Alamance County, North Carolina
Alamance County, North Carolina lies within the prestigious Piedmont Triad, in the Burlington metro area. Formed from Orange County, NC in 1849, the county takes its name from Alamance Creek, the site of the infamous 1771 Battle of Alamance. The rich historical presence of early Alamance County remains evident in each of its modern communities.
Four hundred thirty-five square miles, comprised of small communities and growing rural areas, make up Alamance County, population 130,800 (2000 Census Data). These communities consist of thirteen townships and several incorporated cities and towns. The largest cities in Alamance County, NC include Burlington, Elon, Graham and Mebane. Smaller cities and towns with more than 1,000 residents include Gibsonville, Glen Raven, Green Level, Haw River and Saxapahaw.
Graham, North Carolina serves as the seat of Alamance County. The Alamance County Government and Graham Courthouse also operate from Graham. This vibrant city, population 12,833, hosts several community events throughout the year, including the annual Arts Around the Square celebration. Mebane, population 7,284, is a border town that lies at the convergence of both Alamance and Orange Counties. Mebane, NC residents enjoy a small town ambiance, surrounded by a scenic landscape dotted with golf courses, parks and various mills.
Burlington, NC with a population near 45,000, sits at the center of Alamance County. Initially a remote stop on the North Carolina Railroad, Burlington transformed over the years into the largest city in Alamance County. Burlington is a significant hub for the region’s retail shopping, technology and textiles needs. Visitors enjoy the walking tour of Burlington’s well-preserved historic district, the charming carousel at the City Park and the views and activities of Lake Mackintosh. Elon, population 6,738, is home to Elon University and well-known Elon Homes for Children.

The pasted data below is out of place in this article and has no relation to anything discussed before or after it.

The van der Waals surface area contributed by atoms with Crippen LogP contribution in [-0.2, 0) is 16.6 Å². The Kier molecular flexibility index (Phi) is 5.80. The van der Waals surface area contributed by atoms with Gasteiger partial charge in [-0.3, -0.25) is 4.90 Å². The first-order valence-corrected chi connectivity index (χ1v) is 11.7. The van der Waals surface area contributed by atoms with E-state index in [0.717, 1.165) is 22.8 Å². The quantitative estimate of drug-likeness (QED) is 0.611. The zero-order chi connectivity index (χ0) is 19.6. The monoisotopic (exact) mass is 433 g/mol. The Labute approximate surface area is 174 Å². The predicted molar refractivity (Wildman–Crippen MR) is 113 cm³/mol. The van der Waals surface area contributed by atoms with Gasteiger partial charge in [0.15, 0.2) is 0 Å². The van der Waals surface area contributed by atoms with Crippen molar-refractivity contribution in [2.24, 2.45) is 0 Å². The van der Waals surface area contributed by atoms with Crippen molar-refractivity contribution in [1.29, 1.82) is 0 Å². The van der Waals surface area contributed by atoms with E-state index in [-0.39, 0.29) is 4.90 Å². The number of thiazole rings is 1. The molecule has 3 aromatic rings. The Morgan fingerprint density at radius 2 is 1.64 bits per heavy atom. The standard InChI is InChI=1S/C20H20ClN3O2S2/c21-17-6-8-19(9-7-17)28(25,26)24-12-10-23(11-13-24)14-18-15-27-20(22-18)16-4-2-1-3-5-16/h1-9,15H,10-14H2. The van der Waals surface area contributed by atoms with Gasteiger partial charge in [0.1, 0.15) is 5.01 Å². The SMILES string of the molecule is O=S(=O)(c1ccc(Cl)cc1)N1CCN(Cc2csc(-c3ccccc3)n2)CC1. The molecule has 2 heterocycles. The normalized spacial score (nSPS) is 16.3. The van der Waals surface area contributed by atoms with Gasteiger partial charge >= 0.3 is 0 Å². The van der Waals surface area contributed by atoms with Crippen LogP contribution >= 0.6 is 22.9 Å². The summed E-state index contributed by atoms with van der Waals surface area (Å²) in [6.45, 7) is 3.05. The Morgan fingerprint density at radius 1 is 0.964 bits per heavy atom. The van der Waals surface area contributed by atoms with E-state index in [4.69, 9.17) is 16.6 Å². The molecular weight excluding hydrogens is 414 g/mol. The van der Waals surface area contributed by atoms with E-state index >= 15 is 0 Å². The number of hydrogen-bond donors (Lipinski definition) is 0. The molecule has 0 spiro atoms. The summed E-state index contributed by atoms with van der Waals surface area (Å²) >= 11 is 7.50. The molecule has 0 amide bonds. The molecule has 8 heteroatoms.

The quality of life in North Carolina’s beautiful Alamance County is unparalleled in the region. Residents enjoy a low cost of living, low taxes and a low rate of crime. Alamance County citizens have access to one of NC’s finest public school systems, numerous private schools and two higher learning facilities, including Alamance Community College. Another attraction to Alamance County, NC is the abundance of recreational opportunities for the whole family.
History buffs enjoy local sites such as the Alamance Battleground State Historic Site, Alamance Historical Museum, Cedarock Park, Company Shops Depot and Haw River Historical Museum. Theatrical arts include the annual Sword of Peace performances, Snow Camp Outdoor Drama and productions by the Gallery Players at the Paramount Theater. Additional activities in Alamance County, North Carolina consist of golfing at one of the many public and private courses, riding the Dentzel Carousel at Burlington Park and stargazing at Three College Observatory.
Alamance County, North Carolina is filled with diverse activities and opportunities, set among delightful communities and alluring scenery. Steeped in early American history, Alamance County blends a distinctly preserved heritage with the air of progress to create an ideal location in which to live and work.
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